It’s true that during the primary Cruz did sign a pledge to support the eventual Republican nominee. And although Trump is hardly in a position to insist that the pledge was inviolate, we shouldn’t hold Cruz to Trump’s debased standard. We can, however, fairly consider the point that Cruz made this morning to the Texas delegation: when he signed the pledge, it was under the assumption, which subsequently proved naive, that the eventual nominee wouldn’t have directly attacked his wife and father.
We should also consider that Trump is offering nothing other than the pledge as evidence that he is entitled to an endorsement. As I’ve pointed out before, Cruz’s criteria for endorsing a candidate weren’t exactly that stringent. If Trump can’t credibly claim that he can be trusted as commander in chief, no one should be endorsing him for president, surely. And yet just last night, as Trump’s surrogates were berating Cruz all over cable television programs, the news came out that Trump doesn’t see why America should honor its commitments under NATO—a treaty that can, ironically, be considered a sort of pledge and a vitally important one.
None of that, of course, will be sufficient to exonerate Cruz in the eyes of his critics, who have been pouring scorn on him since last night. In some cases, their criticisms can be dismissed as ideologically or personally motivated. Chris Christie, for example, may sincerely have felt that Cruz’s speech was “awful” and “selfish,” as he told CNN’s Theodore Schleifer. Alternatively, he may have merely been uncomfortable watching Cruz illustrate that the craven path chosen by Christie, and many others, was not the only one available. And some of Cruz’s critics are grousing, more generally, that his decision to publicly defy the party’s 2016 nominee was proof that he threw Trump under the bus in order to establish himself as the leading candidate for the nomination in 2020. That line of criticism is impossible to falsify; Cruz clearly plans to run for president again in 2020, and watching his speech at the state convention in May, I had the impression that he wouldn’t hesitate to do so even if Trump wins in November.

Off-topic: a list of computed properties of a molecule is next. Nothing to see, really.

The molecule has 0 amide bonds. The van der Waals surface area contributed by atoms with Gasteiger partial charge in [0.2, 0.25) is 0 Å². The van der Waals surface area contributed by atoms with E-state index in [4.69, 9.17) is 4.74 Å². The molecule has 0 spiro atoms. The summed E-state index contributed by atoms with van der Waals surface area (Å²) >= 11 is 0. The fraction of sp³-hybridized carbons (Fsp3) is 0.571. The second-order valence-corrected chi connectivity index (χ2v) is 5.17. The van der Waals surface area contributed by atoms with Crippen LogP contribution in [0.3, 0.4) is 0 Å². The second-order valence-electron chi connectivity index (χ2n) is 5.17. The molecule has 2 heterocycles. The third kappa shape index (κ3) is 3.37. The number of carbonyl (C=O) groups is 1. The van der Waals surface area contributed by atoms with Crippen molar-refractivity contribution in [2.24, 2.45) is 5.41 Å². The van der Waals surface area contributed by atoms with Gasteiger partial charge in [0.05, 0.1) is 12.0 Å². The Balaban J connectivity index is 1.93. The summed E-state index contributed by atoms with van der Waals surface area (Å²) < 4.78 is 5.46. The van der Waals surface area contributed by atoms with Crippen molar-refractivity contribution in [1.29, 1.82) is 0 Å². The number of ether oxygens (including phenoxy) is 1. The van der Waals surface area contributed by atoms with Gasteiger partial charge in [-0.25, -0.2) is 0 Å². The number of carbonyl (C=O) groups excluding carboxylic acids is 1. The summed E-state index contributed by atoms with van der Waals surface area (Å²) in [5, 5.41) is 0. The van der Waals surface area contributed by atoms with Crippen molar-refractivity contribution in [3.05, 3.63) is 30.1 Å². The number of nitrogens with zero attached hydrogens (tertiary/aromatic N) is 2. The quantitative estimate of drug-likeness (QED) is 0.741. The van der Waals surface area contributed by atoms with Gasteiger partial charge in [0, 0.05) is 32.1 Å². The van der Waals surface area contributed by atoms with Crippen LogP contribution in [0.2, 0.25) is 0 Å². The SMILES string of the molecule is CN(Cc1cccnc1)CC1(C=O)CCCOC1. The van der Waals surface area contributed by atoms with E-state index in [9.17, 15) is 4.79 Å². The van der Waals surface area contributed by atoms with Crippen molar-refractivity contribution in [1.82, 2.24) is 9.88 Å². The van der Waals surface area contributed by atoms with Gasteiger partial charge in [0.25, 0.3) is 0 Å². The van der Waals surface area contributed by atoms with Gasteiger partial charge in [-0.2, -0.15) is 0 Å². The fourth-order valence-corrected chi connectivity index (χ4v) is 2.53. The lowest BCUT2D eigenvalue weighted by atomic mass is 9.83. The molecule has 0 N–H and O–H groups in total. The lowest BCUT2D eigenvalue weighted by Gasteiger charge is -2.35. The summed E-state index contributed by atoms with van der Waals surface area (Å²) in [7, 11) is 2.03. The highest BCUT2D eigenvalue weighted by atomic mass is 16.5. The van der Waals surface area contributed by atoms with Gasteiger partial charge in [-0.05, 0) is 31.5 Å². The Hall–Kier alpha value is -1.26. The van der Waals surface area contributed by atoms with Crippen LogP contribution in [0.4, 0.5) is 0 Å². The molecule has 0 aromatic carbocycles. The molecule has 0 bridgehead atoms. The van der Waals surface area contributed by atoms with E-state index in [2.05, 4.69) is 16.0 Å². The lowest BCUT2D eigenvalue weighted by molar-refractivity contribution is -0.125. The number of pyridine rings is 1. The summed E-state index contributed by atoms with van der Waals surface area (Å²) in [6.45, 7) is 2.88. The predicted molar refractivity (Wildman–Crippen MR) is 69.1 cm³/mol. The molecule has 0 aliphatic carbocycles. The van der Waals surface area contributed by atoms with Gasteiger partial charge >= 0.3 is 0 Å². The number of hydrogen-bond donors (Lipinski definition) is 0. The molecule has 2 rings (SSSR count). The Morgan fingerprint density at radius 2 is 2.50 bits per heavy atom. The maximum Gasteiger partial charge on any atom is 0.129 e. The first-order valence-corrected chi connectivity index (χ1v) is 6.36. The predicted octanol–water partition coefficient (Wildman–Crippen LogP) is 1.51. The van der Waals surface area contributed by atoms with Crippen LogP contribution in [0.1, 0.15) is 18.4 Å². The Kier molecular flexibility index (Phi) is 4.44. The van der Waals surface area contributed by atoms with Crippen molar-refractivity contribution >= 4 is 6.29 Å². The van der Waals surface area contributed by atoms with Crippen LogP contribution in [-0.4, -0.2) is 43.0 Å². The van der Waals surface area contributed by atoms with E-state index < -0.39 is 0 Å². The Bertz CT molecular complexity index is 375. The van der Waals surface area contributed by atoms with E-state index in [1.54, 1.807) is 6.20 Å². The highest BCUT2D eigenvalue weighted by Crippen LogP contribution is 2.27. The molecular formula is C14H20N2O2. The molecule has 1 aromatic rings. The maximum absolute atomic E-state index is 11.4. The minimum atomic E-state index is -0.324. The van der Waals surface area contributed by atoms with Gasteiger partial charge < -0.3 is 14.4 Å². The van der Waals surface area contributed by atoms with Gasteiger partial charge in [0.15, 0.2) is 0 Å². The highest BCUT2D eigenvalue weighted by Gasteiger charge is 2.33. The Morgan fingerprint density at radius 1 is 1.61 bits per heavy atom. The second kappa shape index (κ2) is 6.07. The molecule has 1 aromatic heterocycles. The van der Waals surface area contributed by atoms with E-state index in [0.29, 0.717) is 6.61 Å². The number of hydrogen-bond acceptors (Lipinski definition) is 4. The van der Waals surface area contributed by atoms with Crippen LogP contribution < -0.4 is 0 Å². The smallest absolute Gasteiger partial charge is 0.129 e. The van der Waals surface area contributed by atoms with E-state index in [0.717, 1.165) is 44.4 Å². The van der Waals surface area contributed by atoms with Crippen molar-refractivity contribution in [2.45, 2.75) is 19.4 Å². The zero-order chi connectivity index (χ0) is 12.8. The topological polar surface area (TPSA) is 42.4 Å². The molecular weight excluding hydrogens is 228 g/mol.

Worth considering, though, is that what Cruz said in an interview with me back in May was more or less exactly what he said last night—even though, at the time, Trump was widely considered a more competitive general election candidate than he is today; many people were still under the impression that he would “pivot” to the general election, and perhaps even expand the party. Also worth considering is that regardless of what happens in November, Cruz took a major risk last night. With so many of his peers having issued their endorsements of Trump, grudgingly or not, there would have been no real downside to him from doing the same. As it stands, he’s out on a limb, nearly alone. He’s in good company, with Republicans like Mitt Romney and Jeb Bush, but it’s a small company, and Cruz is the only member who is likely to run for president again. If so, he can expect to be criticized for having helped Hillary Clinton get elected, even though the blame for that will clearly belong with the Republican Party, which has now nominated Donald Trump.